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Nemesis – The Battle for Japan 1944-45

By: Max Hastings (588/35739)
Publisher: Harper Collins ISBN: 978-0-00-726816-0

In 1944-45, the war against Japan embraced the most remarkable cast of statesmen and commanders the world has ever seen: Churchill, Roosevelt, and Stalin, Nimitz, MacArthur, Mountbatten, Slim, LeMay; Chjiang Kai-shek and Mao Zedong. The drama which ended in Japan’s utter defeat was acted out across the vast stage of Asia. Battles by land, sea and air extended over millions of square miles: Imphal and Kohima, Leyte Gulf and Iwo Jima, Okinawa and the B-29 fire-bombing offensive against Japan’s cities, the great Soviet assault on Manchuria.

Max Hastings has written Nemesis as a counterpart to Armageddon, his bestselling saga of the 1944-45 struggle for Germany. Once again, he matches the story of command decisions, rivalries and follies with the experiences of British, American Russian, Chinese and Japanese soldiers, sailors and airmen, fighting some of the bloodiest campaigns of the war amid heat, disease, privation and a merciless enemy. He has interviewed extensively in Asia to tell the story of China’s war, which cost at least fifteen million lives and is almost unknown in the West. Modern China’s bitterness towards Japan is rooted in the horrors which Hirohito’s armies inflicted upon the Chinese people between 1931 and 1945.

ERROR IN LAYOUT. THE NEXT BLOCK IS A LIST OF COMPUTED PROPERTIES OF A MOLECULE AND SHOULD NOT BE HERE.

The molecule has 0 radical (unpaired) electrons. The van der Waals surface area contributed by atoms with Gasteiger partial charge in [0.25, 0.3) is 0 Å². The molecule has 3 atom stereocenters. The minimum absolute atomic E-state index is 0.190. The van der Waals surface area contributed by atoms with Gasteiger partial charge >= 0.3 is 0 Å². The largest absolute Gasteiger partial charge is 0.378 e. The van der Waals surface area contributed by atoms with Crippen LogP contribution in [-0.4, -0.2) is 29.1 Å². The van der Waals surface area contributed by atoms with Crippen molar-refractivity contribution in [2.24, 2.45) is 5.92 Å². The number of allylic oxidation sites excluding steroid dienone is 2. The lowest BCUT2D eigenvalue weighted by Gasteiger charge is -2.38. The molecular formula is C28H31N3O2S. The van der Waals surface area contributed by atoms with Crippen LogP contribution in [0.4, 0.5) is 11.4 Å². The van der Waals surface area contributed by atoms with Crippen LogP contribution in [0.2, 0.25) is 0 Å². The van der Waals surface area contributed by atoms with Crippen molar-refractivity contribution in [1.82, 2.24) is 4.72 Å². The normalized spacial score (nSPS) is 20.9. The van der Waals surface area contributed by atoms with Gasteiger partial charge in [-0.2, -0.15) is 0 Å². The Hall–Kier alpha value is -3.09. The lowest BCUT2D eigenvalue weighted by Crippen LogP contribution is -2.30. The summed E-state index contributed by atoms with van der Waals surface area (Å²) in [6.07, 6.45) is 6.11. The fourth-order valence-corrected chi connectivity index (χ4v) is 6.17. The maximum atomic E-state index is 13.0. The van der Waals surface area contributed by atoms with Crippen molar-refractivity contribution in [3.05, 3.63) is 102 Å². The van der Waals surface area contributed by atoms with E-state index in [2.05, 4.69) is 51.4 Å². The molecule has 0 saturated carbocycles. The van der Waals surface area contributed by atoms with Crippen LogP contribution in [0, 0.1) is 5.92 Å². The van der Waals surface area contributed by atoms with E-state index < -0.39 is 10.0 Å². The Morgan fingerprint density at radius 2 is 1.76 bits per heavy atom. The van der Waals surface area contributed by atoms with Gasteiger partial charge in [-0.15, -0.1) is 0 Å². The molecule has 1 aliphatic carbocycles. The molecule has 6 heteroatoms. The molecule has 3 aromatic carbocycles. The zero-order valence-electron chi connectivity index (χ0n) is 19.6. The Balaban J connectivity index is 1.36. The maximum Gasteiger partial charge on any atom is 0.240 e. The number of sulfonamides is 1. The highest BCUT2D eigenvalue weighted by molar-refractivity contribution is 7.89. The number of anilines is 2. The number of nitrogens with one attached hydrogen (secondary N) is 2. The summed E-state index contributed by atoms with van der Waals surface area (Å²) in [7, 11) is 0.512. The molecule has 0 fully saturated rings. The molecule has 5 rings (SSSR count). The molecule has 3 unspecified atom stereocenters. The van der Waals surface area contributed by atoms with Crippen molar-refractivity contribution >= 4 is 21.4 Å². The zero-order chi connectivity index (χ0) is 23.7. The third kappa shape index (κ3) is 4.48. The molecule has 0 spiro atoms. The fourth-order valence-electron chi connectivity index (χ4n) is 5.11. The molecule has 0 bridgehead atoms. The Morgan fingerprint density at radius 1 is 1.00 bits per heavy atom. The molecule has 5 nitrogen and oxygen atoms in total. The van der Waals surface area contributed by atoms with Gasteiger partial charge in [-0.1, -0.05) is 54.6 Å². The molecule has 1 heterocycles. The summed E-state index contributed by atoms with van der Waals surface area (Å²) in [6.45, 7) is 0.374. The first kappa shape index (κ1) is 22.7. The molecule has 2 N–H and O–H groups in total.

Australia’s soldiers earned much glory in the early war years – yet almost vanished from the battlefield in 1944-45, because of their country’s bitter internal dissensions, and MacArthur’s refusal to concede them a real role in America’s showdown with Japan. Hastings analyses the decision-making which precipitated the destruction of Hiroshima and Nagasaki, and concludes that the dropping of the atomic bombs saved many lives.

Nemesis weaves together in brilliant fashion the complex strands of an epic which stretched across a continent and many nations, in three dimensions, embracing some of the most terrible human experiences of the twentieth century.

December 2007


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